This brings us to the second great work of God I want to talk about today: the providence of God. The biblical doctrine of providence takes its name from Genesis 22: 8, “God himself will provide the lamb for the burnt offering” (also v. 14), and is classically expressed in the story of Joseph whose abduction and deportation to Egypt were seen subsequently as the divinely intended provision for the later needs of his famine-stricken family (Gen 45, 50).[7]

Providence is the term we use to describe God’s care for the world, his care for everything that exists, especially

God’s own act by which God orders all events in creation, nature, and history, so that the ends for which God created them will be in due time realized … Providence is like prudence on a cosmic scale. Prudence is the behaviour that acts circumspectly, in harmony with sound reasoning, to avoid extremes and seeks appropriate means for intended ends.[8]

Theologians sometimes speak of “general” and “special” providence. In general providence, God

works through regular and uniform natural laws, not by arbitrary incursions into the natural order; in special providence, God works in special contexts and with particular persons who trust God, who fervently pray, who are responsive to the specific promptings of grace, and who through experience learn a sense in which all things work together for good.[9]

As we come to understand the providence of God in all its grandeur and grace, we are humbled and moved to wonder and worship, we are filled with gratitude and trust because we are learning vital truths about the nature and work of the God we have come to know through Scripture, and we grow in the confidence that “in all things God works for the good of those who love him, who have been called according to his purpose” (Rom 8:28).

The providence of God is also apparent in human history. God works behind the scenes to achieve his sovereign purposes through historical events and human actions. This is the “governmental” aspect of divine providence, highlighting the power of God, and his purposes for the future.

Biblical scholar S.N. Williams notes that the story of God’s Old Testament people from the call of Abraham to the return from exile “encourages the belief that history is genuinely open, according to whether people obey or disobey God … However, this must also be integrated into a wider picture.”[10] He goes on:

Human actions do not take place independently of God’s purposes. God knows in advance what people will do; he does not take risks with an unknown and unknowable future. The future is sometimes described as being decreed by him.[11]

Thus, “the active responsibility for bringing history to its destiny lies with God and God’s active decisions about what will or will not be.”[12]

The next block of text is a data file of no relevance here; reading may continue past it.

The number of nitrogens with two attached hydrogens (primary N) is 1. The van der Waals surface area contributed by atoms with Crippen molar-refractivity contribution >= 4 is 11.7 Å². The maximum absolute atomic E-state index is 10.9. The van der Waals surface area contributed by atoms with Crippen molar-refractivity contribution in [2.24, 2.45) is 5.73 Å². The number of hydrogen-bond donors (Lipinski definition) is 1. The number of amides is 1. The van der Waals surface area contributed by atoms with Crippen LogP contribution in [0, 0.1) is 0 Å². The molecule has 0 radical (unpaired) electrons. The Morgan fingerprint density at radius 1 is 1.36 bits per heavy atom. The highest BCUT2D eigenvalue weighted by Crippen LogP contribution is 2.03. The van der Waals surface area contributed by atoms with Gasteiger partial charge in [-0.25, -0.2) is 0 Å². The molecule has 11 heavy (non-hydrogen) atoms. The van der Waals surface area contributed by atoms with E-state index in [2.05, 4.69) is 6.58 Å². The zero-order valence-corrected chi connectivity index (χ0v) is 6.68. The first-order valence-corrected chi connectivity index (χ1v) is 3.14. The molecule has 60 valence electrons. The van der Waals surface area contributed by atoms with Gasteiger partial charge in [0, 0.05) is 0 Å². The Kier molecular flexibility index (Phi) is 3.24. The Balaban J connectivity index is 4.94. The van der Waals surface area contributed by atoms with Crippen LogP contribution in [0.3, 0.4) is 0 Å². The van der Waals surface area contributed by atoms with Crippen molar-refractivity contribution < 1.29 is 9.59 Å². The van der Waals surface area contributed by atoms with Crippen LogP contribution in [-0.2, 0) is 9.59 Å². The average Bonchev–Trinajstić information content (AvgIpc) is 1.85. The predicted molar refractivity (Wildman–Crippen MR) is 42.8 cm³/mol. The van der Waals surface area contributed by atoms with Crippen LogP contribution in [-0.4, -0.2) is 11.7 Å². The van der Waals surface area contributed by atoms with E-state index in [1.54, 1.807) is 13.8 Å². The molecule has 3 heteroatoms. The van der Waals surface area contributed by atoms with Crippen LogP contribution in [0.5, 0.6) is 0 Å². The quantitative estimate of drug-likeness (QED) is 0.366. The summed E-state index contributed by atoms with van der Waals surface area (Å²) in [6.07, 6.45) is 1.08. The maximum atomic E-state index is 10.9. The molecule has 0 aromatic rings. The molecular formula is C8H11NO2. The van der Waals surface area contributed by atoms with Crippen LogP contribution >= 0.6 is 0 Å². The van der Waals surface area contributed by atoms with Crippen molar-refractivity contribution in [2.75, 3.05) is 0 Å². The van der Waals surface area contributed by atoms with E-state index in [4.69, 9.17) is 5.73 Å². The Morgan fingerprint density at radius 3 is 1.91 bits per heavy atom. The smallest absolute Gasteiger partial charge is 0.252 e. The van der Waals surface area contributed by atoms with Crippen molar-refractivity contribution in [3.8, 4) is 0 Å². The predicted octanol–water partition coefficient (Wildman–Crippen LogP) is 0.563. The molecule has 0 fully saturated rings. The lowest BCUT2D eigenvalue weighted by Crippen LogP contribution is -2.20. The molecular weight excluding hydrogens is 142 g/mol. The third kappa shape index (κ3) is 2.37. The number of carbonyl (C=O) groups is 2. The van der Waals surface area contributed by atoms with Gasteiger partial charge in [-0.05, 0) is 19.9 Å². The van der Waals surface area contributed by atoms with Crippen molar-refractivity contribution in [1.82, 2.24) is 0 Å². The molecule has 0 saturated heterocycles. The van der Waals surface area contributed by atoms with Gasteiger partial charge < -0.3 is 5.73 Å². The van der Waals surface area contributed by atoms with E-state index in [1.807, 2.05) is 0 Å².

These ideas lead theologians to argue and write too many books.  Williams observes that

while faith seeks understanding, it does not live by understanding the providential ways of God. The confidence of the believer is born of the conviction that God is utterly trustworthy in character and promise, and this generates deep humility … providence ultimately finds its appropriate response in praise.”[13]

There comes a time when the voices fall silent, and the chattering of words in books and blogs comes to an end, and in the majestic silence of eternity, we take our place among the millions of the redeemed, and the holy angels, and declare:

Salvation belongs to our God, who sits on the throne, and to the Lamb … Praise and glory and wisdom and thanks and honour and power and strength be to our God for ever and ever. Amen! (Rev 7:10, 12).

 


Sermon 672 copyright © 2016 Rod Benson. Preached at Lithgow Baptist Church, Australia, on Sunday 15 May 2016. Unless otherwise noted, Scripture quotations are from The Holy Bible, New International Version (Grand Rapids: Zondervan, 2011).


References

[1] William Lane Craig & Quentin Smith, Theism, Atheism and Big Bang Cosmology (Oxford: Clarendon Press, 1995), p. 135.

[2] Robert Farrar Capon, The Third Peacock (London: Harper & Row, 1986), p. 9.

[3] Jonathan R. Wilson, A Primer for Christian Doctrine (Grand Rapids: Wm B. Eerdmans, 2005), pp. 68-69.

[4] Michael Lloyd, Café Theology: Exploring Love, the Universe and Everything (London: Alpha International, 2012), pp. 22-23.

[5] Ibid., p. 26.

[6] Ibid.

[7] Bruce Milne, Know the Truth: A Handbook of Christian Belief (third edn; Nottingham, UK: IVP, 2009), p. 107. See also Job 10:12.

[8] Thomas C. Oden, Classic Christianity: A Systematic Theology (New York: Harper Collins, 1992), pp. 143, 144.

[9] Ibid., pp. 164, 165.

[10] S.N. Williams, “Providence,” in T.D. Alexander & Brian S. Rosner (eds), New Dictionary of Biblical Theology (Leicester: IVP, 2000), p. 713.

[11] Ibid., p. 714.

[12] Ibid.

[13] Ibid., pp. 714-715.

Categories: sermons

Rod Benson

Theologian, researcher, teacher, writer, foodie, husband, dad. Works at Moore Theological College.